Two Astonishingly Different Novels From Japan and Korea
March 11, 2023
Book covers


Unexpectedly, 2023 is turning out to be the year of reading translations. In the last couple of weeks I have devoured two very different novels by authors from Japan and Korea which left me in awe of the new voices and complex narratives that are arising from part of the world that I live in.

The Easy Life in Kamusari by Shion Miura

Translated into English by Juliet Winters Carpenter

The word that describes the experience of reading this book is ‘soothing’. I picked up this book in the fiction stack in the library while looking for The Great Passage, another book by Shion Miura. This small paperback with a pleasant green cover looked like a short read and I added it to my book pile. While I expected to finish reading it quickly, I was taken aback by the warm happy glow that overcame me as I got deeply engrossed in this simple story.

Set in a remote mountain village of Kamusari, the book describes the adventures of young Yuki Hirano who is forcibly sent there by his family right after high school. With no means of escape and a cell phone that doesn’t work, Yuki fantasizes and even manages to briefly flee his lonely life in a small village, so different from the big town life that he is accustomed to. Yet in the one year that he spends learning the techniques of forestry with a handful of hardworking but kind men of all ages, Yuki learns a new way of living that is in harmony with nature.

Yuki is taken into the home of the strong-bodied but philandering Yoki and his wife who live with grandma Shige and works with the team at Nakamura lumber. The reader is invited into the slow-paced life of the village folk who may appear to be simple but are wise about the ways of nature. As the seasons change and Yuki gets stronger and more adept at the techniques practiced by woodsmen, he learns to get along with the villagers and their unique customs that are completely attuned to the laws of nature and the guardian spirits of their neighborhood.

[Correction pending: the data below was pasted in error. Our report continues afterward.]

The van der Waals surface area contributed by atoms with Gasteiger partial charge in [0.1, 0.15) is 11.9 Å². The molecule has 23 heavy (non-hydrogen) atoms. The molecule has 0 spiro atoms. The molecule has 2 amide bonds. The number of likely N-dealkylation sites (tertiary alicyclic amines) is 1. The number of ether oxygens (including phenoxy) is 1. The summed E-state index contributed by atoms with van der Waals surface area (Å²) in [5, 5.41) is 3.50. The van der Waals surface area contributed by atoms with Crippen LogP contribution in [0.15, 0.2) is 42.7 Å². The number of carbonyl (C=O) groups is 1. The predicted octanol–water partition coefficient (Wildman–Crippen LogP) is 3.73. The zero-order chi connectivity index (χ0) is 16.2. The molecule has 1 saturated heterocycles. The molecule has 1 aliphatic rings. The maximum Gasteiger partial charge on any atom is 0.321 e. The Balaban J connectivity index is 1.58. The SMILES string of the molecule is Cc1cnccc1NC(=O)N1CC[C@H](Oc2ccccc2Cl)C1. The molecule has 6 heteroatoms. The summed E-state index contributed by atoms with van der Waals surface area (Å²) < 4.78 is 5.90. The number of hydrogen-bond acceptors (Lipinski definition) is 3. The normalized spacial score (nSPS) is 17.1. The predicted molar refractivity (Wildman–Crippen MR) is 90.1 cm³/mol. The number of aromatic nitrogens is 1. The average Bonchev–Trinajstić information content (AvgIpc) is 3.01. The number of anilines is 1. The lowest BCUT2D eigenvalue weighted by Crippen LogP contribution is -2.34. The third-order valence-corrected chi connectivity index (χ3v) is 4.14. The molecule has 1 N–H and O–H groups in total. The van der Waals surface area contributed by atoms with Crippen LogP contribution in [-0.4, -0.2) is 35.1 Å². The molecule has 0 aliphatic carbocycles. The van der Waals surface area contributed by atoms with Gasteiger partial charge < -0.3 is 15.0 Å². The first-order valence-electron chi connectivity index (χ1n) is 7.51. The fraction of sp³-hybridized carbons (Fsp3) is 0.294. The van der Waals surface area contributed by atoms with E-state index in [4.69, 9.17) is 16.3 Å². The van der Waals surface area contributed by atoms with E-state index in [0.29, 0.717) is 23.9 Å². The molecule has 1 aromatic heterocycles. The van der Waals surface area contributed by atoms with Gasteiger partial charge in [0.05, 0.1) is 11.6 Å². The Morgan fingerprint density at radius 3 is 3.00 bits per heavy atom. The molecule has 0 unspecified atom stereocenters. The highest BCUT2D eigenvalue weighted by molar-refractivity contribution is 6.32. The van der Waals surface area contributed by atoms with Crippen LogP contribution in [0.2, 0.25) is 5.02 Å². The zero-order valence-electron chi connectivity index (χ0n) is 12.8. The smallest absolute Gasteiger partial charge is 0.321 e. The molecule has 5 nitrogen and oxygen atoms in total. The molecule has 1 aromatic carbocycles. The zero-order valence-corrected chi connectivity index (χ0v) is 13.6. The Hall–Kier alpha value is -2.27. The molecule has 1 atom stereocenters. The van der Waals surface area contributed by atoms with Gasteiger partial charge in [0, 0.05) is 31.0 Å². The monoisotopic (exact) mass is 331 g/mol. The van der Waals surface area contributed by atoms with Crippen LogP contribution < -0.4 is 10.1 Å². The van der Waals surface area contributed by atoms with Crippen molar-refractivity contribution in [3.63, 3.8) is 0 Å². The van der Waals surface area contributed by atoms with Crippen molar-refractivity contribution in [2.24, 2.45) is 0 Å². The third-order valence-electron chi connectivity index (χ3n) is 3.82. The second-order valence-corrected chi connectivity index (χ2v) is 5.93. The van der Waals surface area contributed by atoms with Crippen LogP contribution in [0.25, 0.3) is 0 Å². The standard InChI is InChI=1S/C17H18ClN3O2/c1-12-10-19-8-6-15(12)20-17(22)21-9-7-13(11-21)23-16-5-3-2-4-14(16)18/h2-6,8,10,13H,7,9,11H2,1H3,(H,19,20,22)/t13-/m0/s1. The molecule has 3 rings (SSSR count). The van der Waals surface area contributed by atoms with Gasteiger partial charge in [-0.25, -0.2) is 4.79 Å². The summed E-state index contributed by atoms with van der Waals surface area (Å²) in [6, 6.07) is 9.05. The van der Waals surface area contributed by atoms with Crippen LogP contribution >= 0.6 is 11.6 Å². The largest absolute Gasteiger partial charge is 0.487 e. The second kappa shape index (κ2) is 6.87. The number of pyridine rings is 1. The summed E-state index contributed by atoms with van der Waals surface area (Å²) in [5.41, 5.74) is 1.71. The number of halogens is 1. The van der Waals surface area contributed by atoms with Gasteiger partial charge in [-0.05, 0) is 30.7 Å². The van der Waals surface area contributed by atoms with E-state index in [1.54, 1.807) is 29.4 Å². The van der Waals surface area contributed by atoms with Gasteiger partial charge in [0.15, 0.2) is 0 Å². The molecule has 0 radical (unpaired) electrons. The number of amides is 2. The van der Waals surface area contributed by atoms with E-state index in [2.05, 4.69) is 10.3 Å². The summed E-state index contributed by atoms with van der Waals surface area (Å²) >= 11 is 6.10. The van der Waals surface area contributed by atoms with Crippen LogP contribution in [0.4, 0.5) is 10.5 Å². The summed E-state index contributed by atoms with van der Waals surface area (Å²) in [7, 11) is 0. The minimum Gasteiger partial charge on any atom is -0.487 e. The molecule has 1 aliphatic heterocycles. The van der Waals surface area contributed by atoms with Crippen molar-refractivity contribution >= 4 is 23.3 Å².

The small village also provides an endearing love interest for Yuki but the larger than life figure is Mount Kamusari, with its spirits, legends and secrets. As the story unfolds, the author draws us in with detailed descriptions of the trees and shows us how humans can live within the cycle of seasons and the circle of life. 

My opinion: A delightful read, particularly for city slickers, to learn how slowing down and developing an abiding love for nature and reverence for the natural world can make life interesting and worthwhile.

The Vegetarian by Han Kang

Translated into English by Deborah Smith

The word that best reflects the experience of reading this book is ‘disturbing’. Given my recent fascination with Korean drama that joyfully depicts a culture that is predominantly carnivorous, I was surprised to find a Korean novel with the word ‘vegetarian’ in the title and decided to find out more. 

Right from the beginning, it was clear that the book would not be an easy read. When Yeong-hye, the main character who is remarkable for her ordinariness, especially in the eyes of her husband, suddenly decides to become vegetarian and throws away all the meat and seafood in the house, she sets in motion a series of events that have irreversible and untoward consequences on her entire family.

Yeong-hye’s strange behavior extends to other aspects of her life. She seems to have trouble sleeping, loses weight and prefers to not wear a bra. While all of these may seem like a passing phase in a woman’s life and an evolution of her personal preferences, it becomes apparent that these do not sit well with her family. What begins as unpleasantness in her marital home with her husband’s helplessness soon leads to a life-threatening situation when Yeong-hye’s father forcefully tries to feed her a piece of meat.

Stunned by the turn of events, her siblings are unable to intervene and the family dynamic crashes after Yeong-hye’s hospitalization and subsequent divorce. The only person who is genuinely concerned is In-hye, the older sister who temporarily shelters her sister while simultaneously managing her cosmetics store, raising her son and supporting her artist husband who is distant and difficult to fathom.

The narrative slows at points and weaves itself into realms that seem to border on fantasy as the reader tries to make sense of how Yeong-hye’s solitary decision to become a vegetarian seems to have unshackled her from common social expectations and norms. But the family is torn apart by her actions that are once guileless and inexplicable. 

Narrated by different characters, Yeong-hye’s story illuminates the fragile and powerless nature of  a woman’s existence in a patriarchal society which scars everyone and leaves them unable to cope with their lives in a meaningful manner, launching a trail of unending devastation. As Yeong-hye fights to maintain her sovereignty over her body and decision to eat (or not), it becomes apparent how family, society and systems are complicit in erasing individual rights. The story doesn’t offer a clean denouement or easy solutions, it just leaves the reader gasping with an unnamed restlessness that is hard to swallow or fathom.

My opinion: A difficult book to grasp and digest, pick it up only if you are ready to face the terrible consequences that follow from a woman’s single decision to become vegetarian.

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